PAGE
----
We talk a lot about 3rd party: users, wiki, tools
there is not one set group when we say 3rd parties
"big goverment" may mean different things, and ppl are not aware that they think of different things when they talk to each other
our movement is far more nuanced than many of us think
e.g. someone running MW on their own, running gadget written in JS - at what point do we consider someone a 3rd party and how do we support these different groups

how do we define 3rd party?
there will be no "solution", but maybe we can sharpen a little

used "non-wikimedia" as opposed to 3rd party in the past
talked to fundraising people and even they consider themself 3rd party to an extend
people may not need/want bleeding edge, have predictable and stable requirements, "they don't run the train"
there is also many community members who wnat to support their chapter and run an installation
many people don't consider themself 3rd party but still are non-wikimedia

the us-vs-them approach
1st party has money to spend and must priorititze - what is the product, the software or the wikipedia?
can WM resources be allocated to provide an installation

front end architecture group consider introducitng tech that is not compatable with our current stack. The notion of 3rd party is a big concern. Time and again we run into the situaton that htis illusive group - not sure of the size - to what extent do they need to be considered and what backlash could this cause. This limits innovation because we are catering to a group who's needs we can never know.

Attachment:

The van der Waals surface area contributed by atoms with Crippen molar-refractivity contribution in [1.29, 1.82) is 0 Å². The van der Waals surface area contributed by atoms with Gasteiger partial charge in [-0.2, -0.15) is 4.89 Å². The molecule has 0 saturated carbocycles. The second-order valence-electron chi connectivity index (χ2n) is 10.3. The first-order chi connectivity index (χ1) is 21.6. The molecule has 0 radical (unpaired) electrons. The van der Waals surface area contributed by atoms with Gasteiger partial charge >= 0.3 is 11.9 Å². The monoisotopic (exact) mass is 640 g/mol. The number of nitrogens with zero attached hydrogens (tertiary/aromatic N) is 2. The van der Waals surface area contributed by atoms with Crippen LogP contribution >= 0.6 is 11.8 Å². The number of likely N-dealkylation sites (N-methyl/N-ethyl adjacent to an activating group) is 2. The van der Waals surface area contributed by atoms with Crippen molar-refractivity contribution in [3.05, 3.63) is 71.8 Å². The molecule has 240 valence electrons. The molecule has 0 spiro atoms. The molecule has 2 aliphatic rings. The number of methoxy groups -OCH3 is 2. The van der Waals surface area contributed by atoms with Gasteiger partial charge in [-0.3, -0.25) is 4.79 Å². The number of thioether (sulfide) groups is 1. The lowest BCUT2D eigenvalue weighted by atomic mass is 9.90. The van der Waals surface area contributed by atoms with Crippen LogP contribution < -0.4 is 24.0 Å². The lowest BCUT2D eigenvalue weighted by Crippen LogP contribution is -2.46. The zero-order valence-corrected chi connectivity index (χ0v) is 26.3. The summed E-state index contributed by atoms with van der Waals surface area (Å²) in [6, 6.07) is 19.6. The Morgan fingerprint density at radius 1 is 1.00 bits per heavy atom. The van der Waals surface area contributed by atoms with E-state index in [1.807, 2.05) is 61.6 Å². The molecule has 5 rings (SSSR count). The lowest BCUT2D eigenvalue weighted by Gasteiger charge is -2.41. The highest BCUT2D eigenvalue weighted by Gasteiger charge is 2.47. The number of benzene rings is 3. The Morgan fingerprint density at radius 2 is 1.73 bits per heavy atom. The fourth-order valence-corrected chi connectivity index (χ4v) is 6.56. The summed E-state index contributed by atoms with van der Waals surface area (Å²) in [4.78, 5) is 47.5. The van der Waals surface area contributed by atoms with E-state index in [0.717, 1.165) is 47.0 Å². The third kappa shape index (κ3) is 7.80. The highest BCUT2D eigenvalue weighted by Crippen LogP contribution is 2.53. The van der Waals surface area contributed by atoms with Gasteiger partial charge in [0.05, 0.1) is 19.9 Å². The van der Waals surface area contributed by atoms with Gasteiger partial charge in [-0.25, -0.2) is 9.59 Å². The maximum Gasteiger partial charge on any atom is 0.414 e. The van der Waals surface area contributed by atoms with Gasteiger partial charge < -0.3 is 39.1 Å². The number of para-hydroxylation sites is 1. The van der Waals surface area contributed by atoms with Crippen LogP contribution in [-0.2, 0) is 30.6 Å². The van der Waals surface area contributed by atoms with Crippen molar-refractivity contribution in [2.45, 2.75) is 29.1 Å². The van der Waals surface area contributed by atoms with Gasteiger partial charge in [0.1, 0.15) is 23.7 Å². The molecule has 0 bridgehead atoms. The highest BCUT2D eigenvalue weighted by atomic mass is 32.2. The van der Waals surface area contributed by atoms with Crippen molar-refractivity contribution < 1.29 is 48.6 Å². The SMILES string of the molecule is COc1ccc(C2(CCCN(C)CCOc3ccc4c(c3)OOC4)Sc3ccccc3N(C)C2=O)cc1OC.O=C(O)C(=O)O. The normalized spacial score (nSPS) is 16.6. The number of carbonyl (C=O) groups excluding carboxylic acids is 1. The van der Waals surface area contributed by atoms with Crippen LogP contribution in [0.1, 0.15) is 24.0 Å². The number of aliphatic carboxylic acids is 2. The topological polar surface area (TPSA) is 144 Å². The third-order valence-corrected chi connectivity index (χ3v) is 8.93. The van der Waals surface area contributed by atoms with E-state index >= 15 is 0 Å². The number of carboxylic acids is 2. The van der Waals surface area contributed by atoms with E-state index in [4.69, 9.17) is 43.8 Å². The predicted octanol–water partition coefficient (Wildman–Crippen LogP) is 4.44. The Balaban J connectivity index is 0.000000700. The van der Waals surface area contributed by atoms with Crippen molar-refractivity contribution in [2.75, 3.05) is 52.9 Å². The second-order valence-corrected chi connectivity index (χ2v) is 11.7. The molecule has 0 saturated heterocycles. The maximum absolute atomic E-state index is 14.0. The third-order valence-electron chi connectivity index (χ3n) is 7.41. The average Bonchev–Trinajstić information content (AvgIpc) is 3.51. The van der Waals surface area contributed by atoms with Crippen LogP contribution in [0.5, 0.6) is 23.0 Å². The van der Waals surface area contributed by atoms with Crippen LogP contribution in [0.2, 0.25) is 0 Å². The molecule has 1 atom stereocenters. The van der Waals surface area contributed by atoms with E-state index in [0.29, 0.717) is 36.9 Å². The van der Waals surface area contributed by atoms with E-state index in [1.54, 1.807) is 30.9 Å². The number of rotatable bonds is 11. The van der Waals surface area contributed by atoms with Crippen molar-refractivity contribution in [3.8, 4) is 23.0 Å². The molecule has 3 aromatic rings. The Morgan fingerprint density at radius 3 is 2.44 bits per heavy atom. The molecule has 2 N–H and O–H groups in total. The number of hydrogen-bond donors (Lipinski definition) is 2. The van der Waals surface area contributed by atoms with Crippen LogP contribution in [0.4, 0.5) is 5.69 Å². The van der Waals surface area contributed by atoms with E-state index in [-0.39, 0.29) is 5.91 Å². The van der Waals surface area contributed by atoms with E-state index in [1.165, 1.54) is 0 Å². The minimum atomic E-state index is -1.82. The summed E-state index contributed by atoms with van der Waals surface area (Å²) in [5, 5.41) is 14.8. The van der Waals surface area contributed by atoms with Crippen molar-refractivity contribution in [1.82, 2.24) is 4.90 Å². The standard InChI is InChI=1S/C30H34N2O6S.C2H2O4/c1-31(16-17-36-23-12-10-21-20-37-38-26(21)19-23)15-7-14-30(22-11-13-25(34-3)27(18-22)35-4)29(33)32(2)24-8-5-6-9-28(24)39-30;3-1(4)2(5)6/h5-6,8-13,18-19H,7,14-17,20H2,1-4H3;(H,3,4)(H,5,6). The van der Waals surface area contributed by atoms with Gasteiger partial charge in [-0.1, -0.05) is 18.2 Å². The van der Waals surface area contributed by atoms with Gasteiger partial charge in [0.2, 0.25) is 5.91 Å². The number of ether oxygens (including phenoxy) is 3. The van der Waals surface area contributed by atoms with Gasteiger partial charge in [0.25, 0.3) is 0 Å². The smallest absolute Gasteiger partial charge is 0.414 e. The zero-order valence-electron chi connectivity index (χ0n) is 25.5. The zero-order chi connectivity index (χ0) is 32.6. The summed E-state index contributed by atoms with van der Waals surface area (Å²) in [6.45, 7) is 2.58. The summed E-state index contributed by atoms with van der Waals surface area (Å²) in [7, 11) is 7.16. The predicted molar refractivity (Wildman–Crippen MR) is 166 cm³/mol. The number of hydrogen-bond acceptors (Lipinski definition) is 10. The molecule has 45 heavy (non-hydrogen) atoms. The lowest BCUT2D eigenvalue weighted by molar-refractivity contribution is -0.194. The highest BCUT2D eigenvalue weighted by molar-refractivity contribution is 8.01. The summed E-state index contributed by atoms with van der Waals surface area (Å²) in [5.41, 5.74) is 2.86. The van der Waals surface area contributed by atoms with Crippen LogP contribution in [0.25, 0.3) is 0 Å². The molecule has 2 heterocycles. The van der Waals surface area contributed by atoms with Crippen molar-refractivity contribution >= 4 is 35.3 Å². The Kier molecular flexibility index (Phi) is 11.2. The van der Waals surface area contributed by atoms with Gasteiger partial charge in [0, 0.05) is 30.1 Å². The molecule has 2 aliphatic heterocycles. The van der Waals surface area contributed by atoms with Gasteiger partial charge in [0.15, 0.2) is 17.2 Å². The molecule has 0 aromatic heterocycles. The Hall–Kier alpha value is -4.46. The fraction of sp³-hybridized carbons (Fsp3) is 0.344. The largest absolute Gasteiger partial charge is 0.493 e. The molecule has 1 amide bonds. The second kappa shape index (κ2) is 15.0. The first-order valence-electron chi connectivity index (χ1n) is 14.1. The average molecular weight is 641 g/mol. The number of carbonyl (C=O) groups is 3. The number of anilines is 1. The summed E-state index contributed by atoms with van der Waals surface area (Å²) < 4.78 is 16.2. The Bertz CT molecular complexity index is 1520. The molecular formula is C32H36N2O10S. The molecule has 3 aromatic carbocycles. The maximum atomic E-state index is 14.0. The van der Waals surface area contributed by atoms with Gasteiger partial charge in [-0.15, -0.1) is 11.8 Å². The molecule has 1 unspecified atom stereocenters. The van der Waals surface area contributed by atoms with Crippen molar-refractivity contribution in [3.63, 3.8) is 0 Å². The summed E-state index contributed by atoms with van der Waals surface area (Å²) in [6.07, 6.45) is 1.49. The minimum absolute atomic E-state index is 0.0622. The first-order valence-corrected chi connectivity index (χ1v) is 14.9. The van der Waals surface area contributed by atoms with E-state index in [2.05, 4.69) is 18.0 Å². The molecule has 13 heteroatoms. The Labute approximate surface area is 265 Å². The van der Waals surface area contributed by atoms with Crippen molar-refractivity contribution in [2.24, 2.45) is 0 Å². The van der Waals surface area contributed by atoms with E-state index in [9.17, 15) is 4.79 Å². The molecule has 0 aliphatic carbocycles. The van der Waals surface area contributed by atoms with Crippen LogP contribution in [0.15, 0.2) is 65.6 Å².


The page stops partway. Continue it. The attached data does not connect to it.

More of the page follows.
Misconception that 3rd party want to stay with traditional LAMP statck. I don't think this is as true as some people think. There may be hobbiests that this would impact, but not as much as we may think.

we often developed products and then evangelized so others us it
if technlogy were to find the resources to do that in a larger scale, and we found large users (airbnb, stackoverflow), how would that shape our responsibilities
in the past we have not made the concious decsion on how we commit to the possible outside pressures
e.g. apache: it is nothing is w/o users, nobody runs it for themself
in contrast we do develope MW primarily for use in wikipedia
it was illuminating for me to see how different wikimedia MW config is from the default one

one thought about the tension field of innovation and ease of use: we are not maintainting the chapters' wikis, and we don't want to exclude those for sure

what do we want to come out with

rather than defining those word: we do many things, teach people, document, work on projects. we should prioritize and define functions (stakeholder demands) which need to be implemented and this should determine on what we spend time

good thought. characterizing the different types of communities, what their use is, and then finally having to prioritze - given budget constraints
things we will do and not do

always ask: are we building a thing for MW of WM?
consequently it can or can not be ok if we break something

5 or 6 years ok i tried visual editor and it was a whold different experience for "open source" than wikimedia

also managing expectations is an aspect: do we respond to every request immediately and how?

another thought: funneling people's energy ("3rd party") to also contribute

@Lea_Lacroix_WMDE During a short discussion with @CKoerner_WMF we wondered: does WMDE have a clear cut definition of "3rd party" for wikibase? Is there one or multiple types of 3rd parties?

Our attempt to clarify our (WMDE) understanding of which "3rd party" (or rather: partners) we target for Wikibase and Wikidata can be found in our Data Partnerships Model: